The latter looks something like this: at the top is the U.S. Supreme Court. Underneath the Supreme Court are all the federal and national laws that we must obey to stay out of federal prison. The next court is the U.S. Court of Appeal, which has the authority to overturn lower court decisions much the same way that the Supreme Court can overturn its decisions.

Even further down are the U.S. District Courts. From that point and above, everything is governed by federal bodies. Lower are the state laws, state courts, county and local laws, and local courts that we must navigate to stay out of state run jails. Generally, if you break a local law, you would expect to incur a lesser wrath (and smaller penalty) than you would if you broke a federal law. 

When you seek out attorneys for help after being charged with a crime, who you contact is dependent on where the crime was committed — and even who is charging you with the crime. Lots of small town attorneys will only handle local and state charges. When you’re charged with a federal crime, you need experienced trial attorneys. Hale & Monico is one example of a law firm that handles federal cases that are likely to end up in front of a jury.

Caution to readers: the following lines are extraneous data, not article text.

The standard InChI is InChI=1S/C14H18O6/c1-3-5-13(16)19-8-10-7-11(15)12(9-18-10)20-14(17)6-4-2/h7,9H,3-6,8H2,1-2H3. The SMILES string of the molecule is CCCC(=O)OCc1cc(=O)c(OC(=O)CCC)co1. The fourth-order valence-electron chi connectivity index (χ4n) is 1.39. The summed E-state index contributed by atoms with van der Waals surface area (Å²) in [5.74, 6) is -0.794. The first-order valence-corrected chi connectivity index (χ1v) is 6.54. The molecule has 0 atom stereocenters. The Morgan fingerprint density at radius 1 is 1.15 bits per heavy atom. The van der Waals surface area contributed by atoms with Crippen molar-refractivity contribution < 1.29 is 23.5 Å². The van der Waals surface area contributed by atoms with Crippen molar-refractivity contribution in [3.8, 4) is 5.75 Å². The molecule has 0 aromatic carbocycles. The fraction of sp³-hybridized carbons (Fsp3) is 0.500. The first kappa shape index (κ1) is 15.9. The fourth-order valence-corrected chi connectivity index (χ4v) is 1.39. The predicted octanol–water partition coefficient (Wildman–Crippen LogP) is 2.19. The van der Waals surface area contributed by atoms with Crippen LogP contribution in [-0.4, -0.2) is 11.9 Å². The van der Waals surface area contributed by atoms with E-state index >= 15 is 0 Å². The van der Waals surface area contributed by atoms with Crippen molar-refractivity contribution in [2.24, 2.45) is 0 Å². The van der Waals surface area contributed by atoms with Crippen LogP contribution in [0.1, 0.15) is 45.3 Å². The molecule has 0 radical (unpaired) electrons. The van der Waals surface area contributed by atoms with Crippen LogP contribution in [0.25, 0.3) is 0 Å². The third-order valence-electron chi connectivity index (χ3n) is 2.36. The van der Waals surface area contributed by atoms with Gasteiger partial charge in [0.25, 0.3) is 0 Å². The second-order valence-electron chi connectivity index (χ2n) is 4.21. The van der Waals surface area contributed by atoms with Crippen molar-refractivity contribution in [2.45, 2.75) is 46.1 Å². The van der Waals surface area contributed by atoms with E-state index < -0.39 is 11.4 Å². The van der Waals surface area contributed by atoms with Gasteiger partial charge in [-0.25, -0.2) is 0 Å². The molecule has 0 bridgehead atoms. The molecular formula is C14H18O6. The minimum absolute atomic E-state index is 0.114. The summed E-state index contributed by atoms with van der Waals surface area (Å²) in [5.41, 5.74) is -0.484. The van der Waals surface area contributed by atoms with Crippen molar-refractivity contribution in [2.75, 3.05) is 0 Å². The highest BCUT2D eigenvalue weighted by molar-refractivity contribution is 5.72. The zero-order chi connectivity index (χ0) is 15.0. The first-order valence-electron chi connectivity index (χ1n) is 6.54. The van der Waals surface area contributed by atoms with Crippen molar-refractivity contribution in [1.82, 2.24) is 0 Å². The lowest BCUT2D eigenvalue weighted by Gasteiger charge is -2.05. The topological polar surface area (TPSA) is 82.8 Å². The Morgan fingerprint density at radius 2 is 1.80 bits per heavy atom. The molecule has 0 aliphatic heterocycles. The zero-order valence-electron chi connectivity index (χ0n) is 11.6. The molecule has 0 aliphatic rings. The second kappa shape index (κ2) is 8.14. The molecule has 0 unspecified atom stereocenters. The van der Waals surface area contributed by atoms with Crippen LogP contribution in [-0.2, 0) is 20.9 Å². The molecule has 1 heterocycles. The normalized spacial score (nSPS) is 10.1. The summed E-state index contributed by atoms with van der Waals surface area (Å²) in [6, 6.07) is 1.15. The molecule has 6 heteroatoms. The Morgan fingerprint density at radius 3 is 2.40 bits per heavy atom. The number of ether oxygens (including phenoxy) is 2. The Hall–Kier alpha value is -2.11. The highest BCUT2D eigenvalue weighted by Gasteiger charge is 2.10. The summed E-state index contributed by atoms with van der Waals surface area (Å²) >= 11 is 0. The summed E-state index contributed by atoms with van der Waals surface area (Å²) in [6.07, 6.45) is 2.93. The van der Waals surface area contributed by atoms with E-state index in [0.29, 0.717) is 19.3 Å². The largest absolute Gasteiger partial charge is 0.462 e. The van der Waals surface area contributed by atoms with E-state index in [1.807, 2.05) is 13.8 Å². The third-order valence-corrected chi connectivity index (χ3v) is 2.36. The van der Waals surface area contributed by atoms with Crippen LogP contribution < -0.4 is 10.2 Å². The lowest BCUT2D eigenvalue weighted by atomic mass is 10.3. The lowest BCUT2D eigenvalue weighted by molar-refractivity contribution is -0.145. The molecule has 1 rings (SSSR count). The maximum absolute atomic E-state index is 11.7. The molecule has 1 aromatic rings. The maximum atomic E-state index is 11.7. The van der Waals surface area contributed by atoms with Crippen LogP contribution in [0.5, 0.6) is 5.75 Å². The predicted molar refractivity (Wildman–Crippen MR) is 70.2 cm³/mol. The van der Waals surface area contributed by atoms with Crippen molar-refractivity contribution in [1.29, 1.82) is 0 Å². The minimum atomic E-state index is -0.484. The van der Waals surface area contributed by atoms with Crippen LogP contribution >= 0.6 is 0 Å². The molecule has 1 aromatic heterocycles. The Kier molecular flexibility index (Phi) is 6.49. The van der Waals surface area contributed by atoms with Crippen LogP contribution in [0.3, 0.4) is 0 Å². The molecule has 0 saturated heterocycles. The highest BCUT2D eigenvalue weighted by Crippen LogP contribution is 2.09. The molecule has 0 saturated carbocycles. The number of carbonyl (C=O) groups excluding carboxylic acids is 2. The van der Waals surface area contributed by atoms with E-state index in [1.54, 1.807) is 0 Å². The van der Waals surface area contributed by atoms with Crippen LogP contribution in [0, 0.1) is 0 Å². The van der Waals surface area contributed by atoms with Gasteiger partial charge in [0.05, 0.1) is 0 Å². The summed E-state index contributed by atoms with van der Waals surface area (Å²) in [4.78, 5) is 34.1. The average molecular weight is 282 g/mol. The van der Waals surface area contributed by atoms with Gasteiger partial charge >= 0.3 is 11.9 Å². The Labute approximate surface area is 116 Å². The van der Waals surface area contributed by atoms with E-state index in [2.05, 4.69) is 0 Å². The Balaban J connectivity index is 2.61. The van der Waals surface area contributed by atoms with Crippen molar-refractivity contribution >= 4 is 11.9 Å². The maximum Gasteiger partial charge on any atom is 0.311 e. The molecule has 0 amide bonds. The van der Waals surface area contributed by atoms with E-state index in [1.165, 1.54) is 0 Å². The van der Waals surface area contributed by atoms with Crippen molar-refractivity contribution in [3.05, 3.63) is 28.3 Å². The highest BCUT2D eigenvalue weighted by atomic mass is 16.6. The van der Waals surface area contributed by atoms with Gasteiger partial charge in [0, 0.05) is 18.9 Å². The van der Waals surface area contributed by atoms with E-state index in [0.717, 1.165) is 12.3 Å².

Now climb back up the ladder until you arrive back at the district courts. According to the Utah branch of US Courts, “A U.S. magistrate judge is a judicial officer of the district court and is appointed by majority vote of the active district judges of the court. A U.S. magistrate judge is appointed based upon the recommendations of a citizen’s merit screening committee.”

Different judges are appointed depending on where they fall in the aforementioned hierarchy. For example, federal judges are nominated by the president — but it falls to Congress to certify the nomination. You’ll remember that Obama “left” hundreds of federal seats open. But in actuality, then-Senate Majority Leader Mitch McConnell used his power to block every one of them. When former president Trump entered office, he allowed Trump’s nominations to proceed. So political maneuvering plays a big role in how and what gets done.

US Courts added, “A U.S. magistrate judge exercises jurisdiction over matters assigned by statute as well as those delegated by the district judges. A full-time magistrate judge serves a term of eight years. Duties assigned to magistrate judges by district court judges may vary considerably from court to court.”